Donald Lopez is Carl W. Belser Professor of Buddhist and Tibetan Studies at the University of Michigan. Author or editor of some twenty books, including Curators of the Buddha: The Study of Buddhism Under Colonialism and Prisoners of Shangri-La: Tibetan Buddhism and the West, he was elected to the American Academy of Arts and Sciences in 2000. His essay in this issue of Tricycle (“Modern Buddhism: So New, So Familiar,”) is adapted from the introduction to his latest book, A Modern Buddhist Bible: Essential Readings from East and West, a project he undertook “in an effort to understand why contemporary Buddhism is so different from traditional Buddhist practice.”
Cyndi Lee, director of OM Yoga Center, is a practitioner of both hatha yoga and Tibetan Buddhism and has been teaching yoga for over twenty years. She tells us, “The juiciness of yoga always satisfied my movement jones, but after I met Gehlek Rinpoche in 1990, the Buddhist techniques of mindfulness, compassion, and cutting through deepened my asana [yogic posture] experience. I began to see how our relationships with our bodies are a mirror of how we live our lives. It’s great to be able to cultivate a strong body, an open heart, and a spacious mind through an integrative practice.” Her program of yoga for meditators appears here.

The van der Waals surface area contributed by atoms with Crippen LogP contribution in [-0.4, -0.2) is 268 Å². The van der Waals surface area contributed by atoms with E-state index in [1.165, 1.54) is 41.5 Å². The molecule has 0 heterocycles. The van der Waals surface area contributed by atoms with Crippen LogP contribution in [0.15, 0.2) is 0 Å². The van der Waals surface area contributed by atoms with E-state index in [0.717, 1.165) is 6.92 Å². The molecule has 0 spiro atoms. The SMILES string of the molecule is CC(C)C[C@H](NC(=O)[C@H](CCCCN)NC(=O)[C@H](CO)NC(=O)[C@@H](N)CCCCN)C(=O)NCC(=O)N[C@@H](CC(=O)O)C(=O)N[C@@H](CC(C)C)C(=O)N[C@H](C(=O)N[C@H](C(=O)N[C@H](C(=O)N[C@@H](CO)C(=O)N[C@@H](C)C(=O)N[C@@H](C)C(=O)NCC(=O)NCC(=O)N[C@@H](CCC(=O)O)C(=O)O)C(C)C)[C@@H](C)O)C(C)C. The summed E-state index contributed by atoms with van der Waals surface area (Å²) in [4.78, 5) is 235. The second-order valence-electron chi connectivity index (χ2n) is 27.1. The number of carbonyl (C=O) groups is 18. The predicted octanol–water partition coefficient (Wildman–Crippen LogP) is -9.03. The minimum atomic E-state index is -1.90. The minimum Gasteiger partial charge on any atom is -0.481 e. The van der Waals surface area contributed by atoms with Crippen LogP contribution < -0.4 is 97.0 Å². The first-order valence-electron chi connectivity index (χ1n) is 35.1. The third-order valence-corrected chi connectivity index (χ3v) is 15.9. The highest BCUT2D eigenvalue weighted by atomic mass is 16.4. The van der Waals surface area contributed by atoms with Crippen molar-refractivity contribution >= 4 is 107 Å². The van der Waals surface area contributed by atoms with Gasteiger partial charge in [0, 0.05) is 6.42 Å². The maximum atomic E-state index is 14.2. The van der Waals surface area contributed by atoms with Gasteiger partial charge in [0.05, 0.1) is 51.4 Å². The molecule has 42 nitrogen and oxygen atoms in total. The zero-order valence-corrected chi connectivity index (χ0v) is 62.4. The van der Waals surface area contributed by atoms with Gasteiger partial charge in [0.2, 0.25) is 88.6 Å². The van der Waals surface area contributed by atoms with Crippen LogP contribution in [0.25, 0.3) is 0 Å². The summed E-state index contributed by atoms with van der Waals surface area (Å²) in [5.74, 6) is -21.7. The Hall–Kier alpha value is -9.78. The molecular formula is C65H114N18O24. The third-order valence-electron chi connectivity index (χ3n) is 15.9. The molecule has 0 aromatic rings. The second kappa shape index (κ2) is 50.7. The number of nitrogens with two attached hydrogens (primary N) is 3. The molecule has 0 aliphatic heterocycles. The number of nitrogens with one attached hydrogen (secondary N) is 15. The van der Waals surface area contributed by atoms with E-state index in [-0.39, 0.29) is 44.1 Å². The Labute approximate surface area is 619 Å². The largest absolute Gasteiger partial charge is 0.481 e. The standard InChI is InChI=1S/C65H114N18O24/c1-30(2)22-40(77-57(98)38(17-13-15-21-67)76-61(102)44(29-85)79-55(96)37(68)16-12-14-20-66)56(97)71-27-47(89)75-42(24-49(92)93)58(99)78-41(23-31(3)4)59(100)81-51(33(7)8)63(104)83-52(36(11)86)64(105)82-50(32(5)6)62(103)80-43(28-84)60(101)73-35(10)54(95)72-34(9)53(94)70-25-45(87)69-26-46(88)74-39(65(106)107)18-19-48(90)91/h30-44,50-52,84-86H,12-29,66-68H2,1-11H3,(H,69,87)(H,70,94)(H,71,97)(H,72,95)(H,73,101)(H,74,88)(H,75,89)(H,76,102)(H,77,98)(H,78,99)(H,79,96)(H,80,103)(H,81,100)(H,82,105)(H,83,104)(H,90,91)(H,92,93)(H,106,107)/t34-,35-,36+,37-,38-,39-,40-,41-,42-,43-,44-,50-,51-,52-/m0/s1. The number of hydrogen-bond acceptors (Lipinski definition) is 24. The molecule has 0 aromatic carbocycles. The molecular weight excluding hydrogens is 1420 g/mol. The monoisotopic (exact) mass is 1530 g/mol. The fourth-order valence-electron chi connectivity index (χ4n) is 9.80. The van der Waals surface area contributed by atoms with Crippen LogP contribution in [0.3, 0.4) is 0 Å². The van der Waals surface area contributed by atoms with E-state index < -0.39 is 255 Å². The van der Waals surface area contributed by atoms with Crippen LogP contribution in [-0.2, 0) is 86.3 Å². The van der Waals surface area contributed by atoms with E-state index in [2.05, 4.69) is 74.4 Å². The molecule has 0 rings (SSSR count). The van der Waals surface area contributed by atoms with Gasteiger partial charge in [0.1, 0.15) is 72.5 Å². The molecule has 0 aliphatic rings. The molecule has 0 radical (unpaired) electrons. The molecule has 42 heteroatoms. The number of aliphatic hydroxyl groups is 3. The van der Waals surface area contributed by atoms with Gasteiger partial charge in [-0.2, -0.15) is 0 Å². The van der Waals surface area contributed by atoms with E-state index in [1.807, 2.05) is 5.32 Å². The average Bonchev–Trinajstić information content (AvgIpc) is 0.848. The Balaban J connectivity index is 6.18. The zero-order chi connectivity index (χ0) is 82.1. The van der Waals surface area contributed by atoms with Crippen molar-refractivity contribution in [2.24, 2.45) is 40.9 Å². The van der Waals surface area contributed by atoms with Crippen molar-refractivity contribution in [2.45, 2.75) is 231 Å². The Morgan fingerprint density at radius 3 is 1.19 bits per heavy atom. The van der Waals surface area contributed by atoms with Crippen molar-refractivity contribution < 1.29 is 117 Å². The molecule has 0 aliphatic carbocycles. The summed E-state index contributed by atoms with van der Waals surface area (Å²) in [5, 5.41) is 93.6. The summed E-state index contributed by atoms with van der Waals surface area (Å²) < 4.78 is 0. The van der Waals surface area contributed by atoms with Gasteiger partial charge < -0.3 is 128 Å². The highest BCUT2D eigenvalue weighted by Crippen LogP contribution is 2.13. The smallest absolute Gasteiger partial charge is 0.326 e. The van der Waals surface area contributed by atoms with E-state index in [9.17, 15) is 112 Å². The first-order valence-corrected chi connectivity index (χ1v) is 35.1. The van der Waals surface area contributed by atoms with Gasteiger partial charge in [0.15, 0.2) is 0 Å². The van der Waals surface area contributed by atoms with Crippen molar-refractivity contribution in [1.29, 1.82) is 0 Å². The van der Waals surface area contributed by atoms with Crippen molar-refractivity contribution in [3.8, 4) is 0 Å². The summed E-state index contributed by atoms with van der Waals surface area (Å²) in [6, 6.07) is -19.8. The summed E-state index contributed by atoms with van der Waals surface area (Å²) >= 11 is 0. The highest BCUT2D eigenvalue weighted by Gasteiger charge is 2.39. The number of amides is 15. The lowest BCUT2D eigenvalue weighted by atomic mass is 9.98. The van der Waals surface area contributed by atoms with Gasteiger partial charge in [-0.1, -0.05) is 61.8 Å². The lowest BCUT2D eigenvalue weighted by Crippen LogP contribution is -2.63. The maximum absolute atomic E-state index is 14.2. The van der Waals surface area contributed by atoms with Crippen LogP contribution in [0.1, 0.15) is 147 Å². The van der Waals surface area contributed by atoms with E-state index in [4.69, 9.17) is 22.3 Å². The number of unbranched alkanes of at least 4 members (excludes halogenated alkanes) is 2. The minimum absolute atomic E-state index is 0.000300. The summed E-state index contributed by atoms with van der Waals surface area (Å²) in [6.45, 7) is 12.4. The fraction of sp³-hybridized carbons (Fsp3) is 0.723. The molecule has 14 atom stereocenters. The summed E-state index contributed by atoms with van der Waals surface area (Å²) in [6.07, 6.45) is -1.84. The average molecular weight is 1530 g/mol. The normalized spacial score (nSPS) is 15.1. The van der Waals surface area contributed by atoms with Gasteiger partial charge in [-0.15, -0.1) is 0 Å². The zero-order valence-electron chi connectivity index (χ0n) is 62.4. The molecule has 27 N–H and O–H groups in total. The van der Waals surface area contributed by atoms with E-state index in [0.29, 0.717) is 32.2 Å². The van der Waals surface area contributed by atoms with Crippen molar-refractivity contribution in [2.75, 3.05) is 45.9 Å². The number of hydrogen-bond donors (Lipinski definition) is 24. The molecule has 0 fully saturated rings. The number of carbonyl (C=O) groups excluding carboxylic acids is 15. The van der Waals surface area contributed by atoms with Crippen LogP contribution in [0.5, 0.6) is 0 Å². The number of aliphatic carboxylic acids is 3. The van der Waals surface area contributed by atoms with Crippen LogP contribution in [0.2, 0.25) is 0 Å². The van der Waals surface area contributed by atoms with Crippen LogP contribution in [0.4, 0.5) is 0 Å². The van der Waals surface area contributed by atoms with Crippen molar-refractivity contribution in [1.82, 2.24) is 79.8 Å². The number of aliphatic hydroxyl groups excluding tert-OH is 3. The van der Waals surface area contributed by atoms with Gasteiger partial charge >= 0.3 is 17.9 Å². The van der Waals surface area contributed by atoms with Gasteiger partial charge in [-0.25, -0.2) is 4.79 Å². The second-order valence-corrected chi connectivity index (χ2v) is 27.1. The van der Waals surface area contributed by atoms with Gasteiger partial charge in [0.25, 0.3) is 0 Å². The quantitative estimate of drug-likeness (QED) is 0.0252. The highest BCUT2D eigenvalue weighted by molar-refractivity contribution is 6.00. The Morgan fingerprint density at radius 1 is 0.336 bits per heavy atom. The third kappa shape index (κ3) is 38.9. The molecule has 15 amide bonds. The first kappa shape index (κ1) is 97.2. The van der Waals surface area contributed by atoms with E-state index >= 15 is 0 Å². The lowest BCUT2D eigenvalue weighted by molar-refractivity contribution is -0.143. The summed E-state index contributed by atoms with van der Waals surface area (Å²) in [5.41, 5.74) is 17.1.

Anne Cushman writes on discovering the convergence of yoga and meditation practice in her life in “Living from the Inside Out.” “I’m interested in the intersection of contemplative practice with ordinary life – the way the lofty philosophies actually play out in the quirky, gritty chaos of our daily existence,” she says. “Stories intrigue me more than theories. For me, yoga is one way of exploring the dance between spirit and flesh. Writing is another.”
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